Select Committee on Environment, Transport and Regional Affairs Minutes of Evidence

Examination of Witnesses (Questions 271 - 279)




  271. Good morning, your Ladyship. I hope you are going to recover from being addressed as IWAAC. Would you be kind enough to identify yourself?
  (Viscountess Knollys) Madam Chairman, thank you. Good morning. And, can I ask, is it appropriate, my colleague Ian Mercer has been held up on the train, no more said, I wonder if it is possible to replace him with Derek Gowling?

  272. Yes; that is fine.
  (Viscountess Knollys) Thank you.

  273. Can I ask you, did you want to make a few general remarks, or may we go straight to questions?
  (Viscountess Knollys) I think, please, straight to questions.

  274. Thank you. May I ask you if you adequately represent the interests of all who enjoy the waterways?
  (Viscountess Knollys) I think we do. IWAAC members are appointed because of their expertise and knowledge and background and influence, and they advise British Waterways and Government on those interests; there is regeneration of all sorts, there is councillor, urban and rural, there is the environment, and everything to do with heritage and knowledge of waterways, plus the users, both boaters and others. As you will know, we do not cover the transport issue.

  275. You do not think you are compromised by getting your cash from British Waterways?
  (Viscountess Knollys) I think there is a perception that there is a problem in that area, and I think IWAAC would probably say, as things have evolved, it would be better, now that we have been asked by Ministers to look at other things which are not necessarily British Waterways issues, like social inclusion, innovation on waterways, restorations, perhaps it would be more appropriate if it were looked at again; but it is in the 1968 Act and so there is no alternative, as it stands.

  276. So do you think perhaps leisure boating users should pay a higher percentage of the costs of running the waterways?
  (Viscountess Knollys) No, Madam Chairman. IWAAC would definitely advise that the boaters are an ageing population, as we see it, and the costs are going up.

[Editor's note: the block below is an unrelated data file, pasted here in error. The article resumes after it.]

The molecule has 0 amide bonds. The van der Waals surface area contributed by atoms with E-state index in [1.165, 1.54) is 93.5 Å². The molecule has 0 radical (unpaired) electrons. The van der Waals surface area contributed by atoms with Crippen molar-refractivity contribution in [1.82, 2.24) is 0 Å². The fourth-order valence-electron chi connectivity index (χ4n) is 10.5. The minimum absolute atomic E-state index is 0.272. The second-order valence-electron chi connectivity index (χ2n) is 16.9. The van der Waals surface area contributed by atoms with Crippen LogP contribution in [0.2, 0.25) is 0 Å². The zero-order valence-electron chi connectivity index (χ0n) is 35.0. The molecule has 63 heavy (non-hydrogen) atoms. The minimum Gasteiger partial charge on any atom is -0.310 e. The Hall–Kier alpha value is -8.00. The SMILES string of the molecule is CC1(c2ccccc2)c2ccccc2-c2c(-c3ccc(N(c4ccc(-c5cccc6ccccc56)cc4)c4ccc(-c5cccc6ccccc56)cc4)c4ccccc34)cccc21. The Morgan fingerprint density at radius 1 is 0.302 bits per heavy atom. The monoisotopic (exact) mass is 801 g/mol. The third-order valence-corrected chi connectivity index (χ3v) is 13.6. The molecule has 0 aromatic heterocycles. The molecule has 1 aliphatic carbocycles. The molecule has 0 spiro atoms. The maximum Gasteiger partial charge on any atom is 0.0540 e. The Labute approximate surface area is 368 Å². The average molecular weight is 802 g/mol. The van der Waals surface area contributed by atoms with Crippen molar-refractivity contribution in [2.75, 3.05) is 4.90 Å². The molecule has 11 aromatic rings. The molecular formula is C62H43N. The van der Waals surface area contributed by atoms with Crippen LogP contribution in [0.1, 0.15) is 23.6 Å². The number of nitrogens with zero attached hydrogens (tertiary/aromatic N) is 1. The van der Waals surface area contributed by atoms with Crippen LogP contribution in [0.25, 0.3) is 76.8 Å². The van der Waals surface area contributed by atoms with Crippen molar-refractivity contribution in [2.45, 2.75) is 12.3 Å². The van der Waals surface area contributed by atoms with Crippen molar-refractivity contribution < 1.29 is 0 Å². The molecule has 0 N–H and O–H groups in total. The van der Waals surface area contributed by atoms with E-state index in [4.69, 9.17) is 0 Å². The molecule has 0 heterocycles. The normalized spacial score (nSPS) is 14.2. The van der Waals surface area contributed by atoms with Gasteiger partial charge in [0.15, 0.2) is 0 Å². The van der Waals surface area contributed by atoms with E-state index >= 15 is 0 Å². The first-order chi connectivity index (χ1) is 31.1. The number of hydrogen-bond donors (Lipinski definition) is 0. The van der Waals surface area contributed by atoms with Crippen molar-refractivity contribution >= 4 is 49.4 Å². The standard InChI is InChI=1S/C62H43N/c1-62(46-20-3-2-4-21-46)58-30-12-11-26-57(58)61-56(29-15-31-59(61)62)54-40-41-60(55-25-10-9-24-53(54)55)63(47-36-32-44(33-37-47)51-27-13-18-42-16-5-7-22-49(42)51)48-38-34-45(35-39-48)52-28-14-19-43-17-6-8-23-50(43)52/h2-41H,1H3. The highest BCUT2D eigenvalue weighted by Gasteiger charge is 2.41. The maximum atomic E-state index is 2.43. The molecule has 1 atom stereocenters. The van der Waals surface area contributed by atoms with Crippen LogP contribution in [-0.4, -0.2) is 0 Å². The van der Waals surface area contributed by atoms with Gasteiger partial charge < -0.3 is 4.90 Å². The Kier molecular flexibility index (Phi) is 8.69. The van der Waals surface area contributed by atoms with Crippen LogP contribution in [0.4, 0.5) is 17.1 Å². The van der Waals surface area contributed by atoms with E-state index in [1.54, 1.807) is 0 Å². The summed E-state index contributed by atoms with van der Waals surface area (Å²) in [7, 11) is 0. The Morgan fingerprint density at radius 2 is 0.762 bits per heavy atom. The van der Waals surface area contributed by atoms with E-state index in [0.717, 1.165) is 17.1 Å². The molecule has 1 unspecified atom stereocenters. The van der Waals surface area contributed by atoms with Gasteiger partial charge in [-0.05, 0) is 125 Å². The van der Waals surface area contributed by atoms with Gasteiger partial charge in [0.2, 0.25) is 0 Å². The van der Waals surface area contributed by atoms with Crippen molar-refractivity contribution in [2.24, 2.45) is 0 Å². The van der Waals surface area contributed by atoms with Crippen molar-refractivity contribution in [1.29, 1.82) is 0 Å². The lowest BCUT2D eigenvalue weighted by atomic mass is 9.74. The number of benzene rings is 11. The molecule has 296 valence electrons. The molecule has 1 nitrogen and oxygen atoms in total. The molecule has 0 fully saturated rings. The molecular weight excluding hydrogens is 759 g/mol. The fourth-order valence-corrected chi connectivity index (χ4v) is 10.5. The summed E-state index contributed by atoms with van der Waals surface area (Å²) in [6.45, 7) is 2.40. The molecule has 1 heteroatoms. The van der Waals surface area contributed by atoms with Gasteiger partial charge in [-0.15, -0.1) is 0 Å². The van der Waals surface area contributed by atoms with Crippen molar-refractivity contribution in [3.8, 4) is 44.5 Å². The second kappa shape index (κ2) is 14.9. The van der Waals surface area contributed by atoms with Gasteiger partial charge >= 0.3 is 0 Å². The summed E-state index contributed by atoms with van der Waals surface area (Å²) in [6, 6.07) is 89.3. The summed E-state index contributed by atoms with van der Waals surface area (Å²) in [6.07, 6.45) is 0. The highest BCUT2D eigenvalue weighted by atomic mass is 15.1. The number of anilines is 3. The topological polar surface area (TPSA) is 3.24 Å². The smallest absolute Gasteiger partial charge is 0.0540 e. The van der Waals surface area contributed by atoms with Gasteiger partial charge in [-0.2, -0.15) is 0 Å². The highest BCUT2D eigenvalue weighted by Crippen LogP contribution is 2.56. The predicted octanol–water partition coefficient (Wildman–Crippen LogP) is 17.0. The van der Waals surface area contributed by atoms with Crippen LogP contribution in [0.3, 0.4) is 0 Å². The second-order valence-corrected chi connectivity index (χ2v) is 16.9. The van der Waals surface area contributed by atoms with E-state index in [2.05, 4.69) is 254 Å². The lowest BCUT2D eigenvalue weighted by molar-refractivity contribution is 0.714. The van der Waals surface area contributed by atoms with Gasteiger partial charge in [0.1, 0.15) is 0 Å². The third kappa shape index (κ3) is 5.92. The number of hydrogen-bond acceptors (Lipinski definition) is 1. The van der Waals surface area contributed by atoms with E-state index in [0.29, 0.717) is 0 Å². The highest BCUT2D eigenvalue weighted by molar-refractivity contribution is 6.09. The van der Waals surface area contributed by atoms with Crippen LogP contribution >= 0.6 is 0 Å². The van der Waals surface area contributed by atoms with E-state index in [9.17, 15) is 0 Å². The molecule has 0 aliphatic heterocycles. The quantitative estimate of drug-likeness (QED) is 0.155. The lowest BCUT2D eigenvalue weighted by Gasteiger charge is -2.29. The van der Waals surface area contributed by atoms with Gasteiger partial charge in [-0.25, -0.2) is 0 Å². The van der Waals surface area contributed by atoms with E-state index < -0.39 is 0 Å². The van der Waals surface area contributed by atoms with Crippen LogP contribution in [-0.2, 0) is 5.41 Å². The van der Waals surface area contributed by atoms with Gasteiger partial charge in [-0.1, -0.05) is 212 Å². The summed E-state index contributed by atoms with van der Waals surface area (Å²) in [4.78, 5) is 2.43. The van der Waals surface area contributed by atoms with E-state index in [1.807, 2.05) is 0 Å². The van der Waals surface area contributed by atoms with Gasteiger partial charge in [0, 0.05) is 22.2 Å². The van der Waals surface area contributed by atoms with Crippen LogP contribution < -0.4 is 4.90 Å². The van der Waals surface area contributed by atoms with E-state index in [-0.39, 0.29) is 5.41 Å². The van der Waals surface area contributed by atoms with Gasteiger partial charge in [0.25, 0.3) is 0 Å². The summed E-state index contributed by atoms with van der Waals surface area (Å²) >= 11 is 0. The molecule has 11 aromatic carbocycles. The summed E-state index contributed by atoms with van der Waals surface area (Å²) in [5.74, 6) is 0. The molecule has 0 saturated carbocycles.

277. That sounds a bit cruel?
  (Viscountess Knollys) I am afraid it is a fact, I believe. I have not been involved with the waterways for that long, but I have been advised that there are fewer and fewer younger people accessing the waterways. It is expensive, boats are not cheap, and I think we are advising that as many cheaper ways of accessing as can be found to familiarise younger people with boating. But, basically, we would advise that a rise with inflation is what is required, and the funding that is needed for the leisure access of waterways has got to be found elsewhere. I do not know whether colleagues would like to add to that.

  278. Dr Eaton, do you want to comment on that?
  (Dr Eaton) Thank you, Madam Chairman. By far the major users and enjoyers of the waterways are towpath walkers, overwhelmingly. These are people who are seeing the canals as linear parks, just as they might visit a municipal park perhaps, and the basic problem, for which I do not offer a solution, is how to recognise this enormous value, this service that British Waterways provides to the community, in terms of a tangible flow of cash, in response to what the community as a whole is gaining.

  279. Mr Gowling, forgive me saying this, I have not got you on the membership list, can I ask you what your status is?
  (Mr Gowling) Policy Manager, Madam Chairman.

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